It’s 1985 in Mountain Brook, Alabama. At the local high school, the pupils in one particular classroom are trying to get a grasp on Pythagoras’s theorem as the teacher scribbles furiously across the board. All have their heads planted firmly in their textbook, except for one kid in the corner. He’s working too, but it certainly isn’t anything to do with Pythagoras. He’s more interested in figuring out whether the character he’s been doodling should wield dual nun-chucks or a giant laser rifle. This boy is a young David Jaffe, the creative director responsible for the original Twisted Metal and God of War games, and in thirty years’ time, these doodles will form the inspiration for his next video game, Drawn to Death.
Drawn to Death, a multiplayer shooter set inside the pages of a teenager’s notebook, was first announced at the PlayStation Experience Conference in December 2014. Its distinct notebook-style aesthetic proved to be a turn-off for some. In response, Jaffe posted a video to his YouTube channel in which a character from Drawn to Death reads through internet criticism of the game and responds to the naysayers via curse-laden putdowns.
The video was eventually taken down (the version above is a bootleg). But this no-nonsense attitude, which Jaffe is infamous for, permeates the style and tone of Drawn to Death itself. The narrator of the game constantly mocks and bullies the player, while the in-game tutorials and menus are littered with all sorts of vulgarities and expletives. This may come across as too alienating for some, but if you can see past all taht, Drawn to Death offers plenty of euphoric gratification in its moment-to-moment gameplay.
Having first played the game at PlayStation Experience last year, before taking part in the recent private access alpha, my eyes have been witness to every kind of absurdity you’d expect to find in the imagination of an adolescent doodler. A robot vampire, a foul-mouthed frog and a homicidal teddy bear named Alan; Jaffe’s development studio, The Bartlet Jones Supernatural Detective Agency, have made no compromises in transferring these doodles from the scrap paper to the screen.
There are plenty of characters to choose from before you enter the 4-versus-4 Team Deathmatch that represents the meat and bones of the game, which results in a healthy amount of variety in terms of playstyle. The aforementioned Alan can turn invisible and throw his chainsaw towards unsuspecting players for a brutal kill, while Johnny Savage—a punk rocker with a taste for violence—can jam on his Fender to stun players in the vicinity.
Drawn to Death also features a diverse arsenal, with guns littered around the maps for players to enjoy. A particular favorite of mine is “Uncle Joe”, a coffin which launches a zombie corpse for tremendous damage on impact. It’s great for achieving collateral damage, but the trade-off is a tremendously slow reload time as your character must resurrect another body from the soil below.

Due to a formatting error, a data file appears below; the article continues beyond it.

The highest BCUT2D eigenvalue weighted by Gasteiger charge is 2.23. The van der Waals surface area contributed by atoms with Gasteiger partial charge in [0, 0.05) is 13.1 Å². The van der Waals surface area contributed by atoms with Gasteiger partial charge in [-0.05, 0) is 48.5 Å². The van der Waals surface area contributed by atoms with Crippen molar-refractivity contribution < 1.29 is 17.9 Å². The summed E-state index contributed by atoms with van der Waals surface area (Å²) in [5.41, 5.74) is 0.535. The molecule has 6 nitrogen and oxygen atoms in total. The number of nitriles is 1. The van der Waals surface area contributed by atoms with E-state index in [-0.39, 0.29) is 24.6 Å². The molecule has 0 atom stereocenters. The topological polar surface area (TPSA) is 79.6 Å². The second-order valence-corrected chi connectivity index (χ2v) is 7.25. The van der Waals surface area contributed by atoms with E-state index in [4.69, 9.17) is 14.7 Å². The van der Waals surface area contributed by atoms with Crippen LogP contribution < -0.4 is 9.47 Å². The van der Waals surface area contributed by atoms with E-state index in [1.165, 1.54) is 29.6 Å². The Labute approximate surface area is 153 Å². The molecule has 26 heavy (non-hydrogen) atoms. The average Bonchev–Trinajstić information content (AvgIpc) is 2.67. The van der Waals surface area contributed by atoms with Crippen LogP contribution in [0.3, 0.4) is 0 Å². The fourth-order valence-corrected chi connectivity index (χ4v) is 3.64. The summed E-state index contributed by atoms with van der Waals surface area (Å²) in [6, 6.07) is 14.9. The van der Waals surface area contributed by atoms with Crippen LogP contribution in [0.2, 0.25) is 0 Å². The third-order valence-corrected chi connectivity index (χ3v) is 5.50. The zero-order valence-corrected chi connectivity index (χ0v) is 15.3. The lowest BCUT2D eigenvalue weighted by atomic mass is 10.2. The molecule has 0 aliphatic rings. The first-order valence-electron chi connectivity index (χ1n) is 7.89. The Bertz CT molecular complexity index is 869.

This creative approach to combat results in a multiplayer experience bursting with unadulterated carnage, and the sheer craziness of it all is an adrenaline rush in itself. There’s some room for improvement, but with no official release date yet in sight, Jaffe and the developers at The Bartlet Jones Supernatural Detective Agency have plenty of time to iron out the bumps.
They plan to release Drawn to Death as a free-to-play game, but Jaffe himself has already stressed that players wary of such models have no need to be anxious. Writing on the Drawn to Death subreddit last year, Jaffe stated that the studio “dislikes traditional free to play games very, very much” and, as such, are “constantly staying engaged with the fans…to hit the game’s sweet spot”.
True to Jaffe’s word, The Bartlet Jones Supernatural Detective Agency have constantly been updating fans on the progress of the game’s development, handing out download codes for free beta tests and asking for advice on almost every aspect of the game for incorporation into the development process. In an era where even Kickstarter projects, which are supposed to have involvement from fans at every step can lose touch with their backers, Jaffe and co. are setting a healthy standard by maintaining a stable line of communication with their fanbase.
From the cluttered menus to the immediately attention-grabbing art style, Drawn to Death is the product of a studio who refused to make any concessions in actualizing their creative vision. It looks and plays like a game that was developed in one big spit-balling session, where no idea was too crazy. The result is something that might be a little too flamboyant and offbeat for players who just want to sit back and relax, but for those who aren’t taken aback by Drawn to Death’s attitude, the rewards are numerous.
Drawn to Death is slated to release sometime this year as a free-to-play game exclusively for PlayStation 4.
Alex Avard is a British freelancer currently living in Santa Rosa, California. You can follow him on Twitter @alexavard95
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